Griffith’s "Sun Play of the Ages" is the admitted parodic basis, though the influence of Duchamp’s 3 Standard Stoppages should not be discarded. A romantic triangle is repeated thrice to illustrate the vicissitudes of courtship through the millenniums, and to give Buster Keaton a bigger canvas for his protean inventions. Keaton enters prehistoric times atop a stop-motion dinosaur (McCay’s Girtie, surely), spots the comely cave dweller (Margaret Leahy) and rushes to declare his love, a beefy troglodyte (Wallace Beery) beats him to it. If in the Stone Age the maiden’s father (Joe Roberts) ponders his prospective sons-in-law by applying his club to their skulls, in Roman times it is a matter of military standing: "Thou rankest highest in the Roman army," he tells Beery’s centurion, then to Keaton’s runty foot soldier, "And thou art the rankest." The shift to modern times caps the evolution from brontosaurus to jalopy, the matriarch (Lillian Lawrence) chooses a suitor by comparing bank accounts, as befits the age "of speed, need, and greed." The filmic treatment is fleet and varied: The hero up close at a restaurant, struggling to mime romantic bravado after being emboldened by contraband liquor, then later a zipping figure in the snow-covered coliseum, charging in a chariot-sled and running into Shaw’s affable lion, who appreciates a manicure. The intertwined chases in all three settings already point to Keaton’s knack for comic architecture (rocky crevasses, windows and edifices are integral to the flurry of gags), and there’s at least one magical shot -- when the little caveman tries the Paleolithic drag-the-mate-by-the-hair routine on a disinterested giantess and gets knocked into a pond, Keaton tumbles in slow-motion, blowing her a kiss. In black and white.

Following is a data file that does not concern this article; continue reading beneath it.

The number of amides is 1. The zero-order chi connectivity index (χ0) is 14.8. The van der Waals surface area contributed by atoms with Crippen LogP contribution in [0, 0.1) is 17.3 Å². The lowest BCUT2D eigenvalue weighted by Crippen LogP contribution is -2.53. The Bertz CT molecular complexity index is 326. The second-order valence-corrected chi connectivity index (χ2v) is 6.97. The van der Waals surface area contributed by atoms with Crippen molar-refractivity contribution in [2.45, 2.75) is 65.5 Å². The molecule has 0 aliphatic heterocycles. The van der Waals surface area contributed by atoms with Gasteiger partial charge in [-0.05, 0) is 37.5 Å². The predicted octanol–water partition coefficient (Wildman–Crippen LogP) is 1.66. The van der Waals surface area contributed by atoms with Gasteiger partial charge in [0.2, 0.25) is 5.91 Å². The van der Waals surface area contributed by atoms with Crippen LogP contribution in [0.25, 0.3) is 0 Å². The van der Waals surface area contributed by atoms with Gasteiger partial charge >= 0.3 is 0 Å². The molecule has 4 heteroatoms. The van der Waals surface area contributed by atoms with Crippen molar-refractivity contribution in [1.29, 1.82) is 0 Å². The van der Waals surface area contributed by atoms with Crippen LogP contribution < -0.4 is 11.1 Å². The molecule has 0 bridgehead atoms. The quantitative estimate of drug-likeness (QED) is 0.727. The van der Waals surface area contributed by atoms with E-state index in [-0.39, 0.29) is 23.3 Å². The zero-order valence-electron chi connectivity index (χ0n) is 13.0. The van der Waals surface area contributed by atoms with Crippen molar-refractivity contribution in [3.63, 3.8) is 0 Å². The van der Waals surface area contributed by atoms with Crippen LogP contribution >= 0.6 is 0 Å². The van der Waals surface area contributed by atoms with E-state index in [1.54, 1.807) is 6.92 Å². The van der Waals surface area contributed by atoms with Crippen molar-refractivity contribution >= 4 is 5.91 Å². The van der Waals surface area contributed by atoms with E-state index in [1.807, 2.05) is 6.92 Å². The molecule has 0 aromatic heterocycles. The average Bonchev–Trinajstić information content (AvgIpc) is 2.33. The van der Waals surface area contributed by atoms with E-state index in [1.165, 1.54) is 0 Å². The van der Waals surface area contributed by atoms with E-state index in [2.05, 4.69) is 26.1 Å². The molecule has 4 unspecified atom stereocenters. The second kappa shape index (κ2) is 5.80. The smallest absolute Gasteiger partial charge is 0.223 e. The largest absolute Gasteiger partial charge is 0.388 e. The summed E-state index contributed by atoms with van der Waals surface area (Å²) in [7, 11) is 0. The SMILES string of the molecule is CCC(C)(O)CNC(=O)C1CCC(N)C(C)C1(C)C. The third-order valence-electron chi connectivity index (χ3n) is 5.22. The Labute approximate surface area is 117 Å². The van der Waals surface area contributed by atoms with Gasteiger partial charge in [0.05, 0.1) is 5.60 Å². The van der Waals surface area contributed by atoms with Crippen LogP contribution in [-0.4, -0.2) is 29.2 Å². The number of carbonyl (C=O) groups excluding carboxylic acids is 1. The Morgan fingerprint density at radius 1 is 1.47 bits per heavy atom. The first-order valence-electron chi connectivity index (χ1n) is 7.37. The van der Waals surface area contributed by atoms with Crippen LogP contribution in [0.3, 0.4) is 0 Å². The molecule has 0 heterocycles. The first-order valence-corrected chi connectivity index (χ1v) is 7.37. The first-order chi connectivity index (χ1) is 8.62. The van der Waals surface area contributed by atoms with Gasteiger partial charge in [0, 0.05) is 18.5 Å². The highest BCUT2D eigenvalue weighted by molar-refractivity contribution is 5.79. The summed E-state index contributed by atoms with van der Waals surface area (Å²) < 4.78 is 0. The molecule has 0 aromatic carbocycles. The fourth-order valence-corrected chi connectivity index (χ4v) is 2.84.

--- Fernando F. Croce